This spring marks the 45th anniversary of The Godfather.

"Leave the gun. Take the cannoli."

Francis Coppola's film is smartly scripted, beautifully acted and gorgeously directed. It's one of those special films you can see every few years and notice something new each time. It's an opera, really, where the arias are story lines about love, blood and America.

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We keep on learning from great lives.

On Oct. 16, 1939, just weeks after Germany invaded Poland and Britain was at war, Winston Churchill, who had warned of Germany's wicked and avaricious ambitions, was called out of political isolation to become First Lord of the Admiralty and drafted an essay in which he asked, perhaps himself as much as anyone who would read it, "Are We Alone in the Universe?"

It's been a hard week in Peoria.

William Ryan Owens, the Navy Seal who was killed in a raid in Yemen, was from Peoria, Ill. Defense Secretary James Mattis said, "He gave his full measure for our nation."

And the Caterpillar company announced that after more than 90 years, it is moving its world headquarters from Peoria to Chicago. It is hard to overestimate the blow this is to Peoria.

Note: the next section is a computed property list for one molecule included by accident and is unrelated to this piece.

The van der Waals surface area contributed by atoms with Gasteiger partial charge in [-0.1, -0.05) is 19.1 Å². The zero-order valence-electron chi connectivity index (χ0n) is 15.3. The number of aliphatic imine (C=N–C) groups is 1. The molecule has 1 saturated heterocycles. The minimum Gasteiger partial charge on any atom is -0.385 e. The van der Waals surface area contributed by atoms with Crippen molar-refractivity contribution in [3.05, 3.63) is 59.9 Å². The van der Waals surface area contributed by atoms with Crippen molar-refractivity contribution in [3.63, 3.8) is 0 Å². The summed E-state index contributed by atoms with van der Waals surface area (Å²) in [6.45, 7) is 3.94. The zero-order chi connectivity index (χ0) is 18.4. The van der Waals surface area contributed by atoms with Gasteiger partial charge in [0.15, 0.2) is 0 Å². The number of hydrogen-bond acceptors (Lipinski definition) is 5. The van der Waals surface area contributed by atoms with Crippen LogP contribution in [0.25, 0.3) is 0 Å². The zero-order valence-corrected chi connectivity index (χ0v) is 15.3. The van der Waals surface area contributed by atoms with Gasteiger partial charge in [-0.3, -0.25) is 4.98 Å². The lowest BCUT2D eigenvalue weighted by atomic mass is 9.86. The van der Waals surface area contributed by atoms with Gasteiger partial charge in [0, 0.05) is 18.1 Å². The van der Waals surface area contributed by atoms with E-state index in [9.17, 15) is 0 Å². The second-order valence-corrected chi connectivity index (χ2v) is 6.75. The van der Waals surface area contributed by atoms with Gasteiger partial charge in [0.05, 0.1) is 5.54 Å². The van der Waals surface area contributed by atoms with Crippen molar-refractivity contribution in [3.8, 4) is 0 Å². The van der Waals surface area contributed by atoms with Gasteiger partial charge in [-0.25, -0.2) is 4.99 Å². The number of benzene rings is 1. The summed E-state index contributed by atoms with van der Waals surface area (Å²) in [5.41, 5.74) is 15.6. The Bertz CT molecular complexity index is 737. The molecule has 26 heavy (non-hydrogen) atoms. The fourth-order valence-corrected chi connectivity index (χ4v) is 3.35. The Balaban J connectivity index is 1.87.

I am surrounded by Mary Tyler Moores: smart, strong, independent women who have enriched the news business, and, for that matter, our world.

When Mary Tyler Moore died this week, at the age of 80, a lot of women in the news business — and women who are lawyers, teachers, accountants, and software engineers — cited Mary Richards, the role she played on The Mary Tyler Moore Show from 1970 to 1977, as an inspiration.

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The great British actor John Hurt has died. He got his start early, said he appeared in front of an audience for the first time when he was just 9 years old.

(SOUNDBITE OF ARCHIVED RECORDING)

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SCOTT SIMON, HOST:

The one best wish I think I have for the country as a new administration comes to office is that there is a revival of respect.

It can be depressing, especially on these days that celebrate a peaceful and democratic transfer of power, to recount the many times this year political rhetoric got coarse, boorish, and even cruel.

I want to be fair about this. But in the news business, we can't pretend that one candidate didn't utter more of those kinds of remarks than any other; and he won.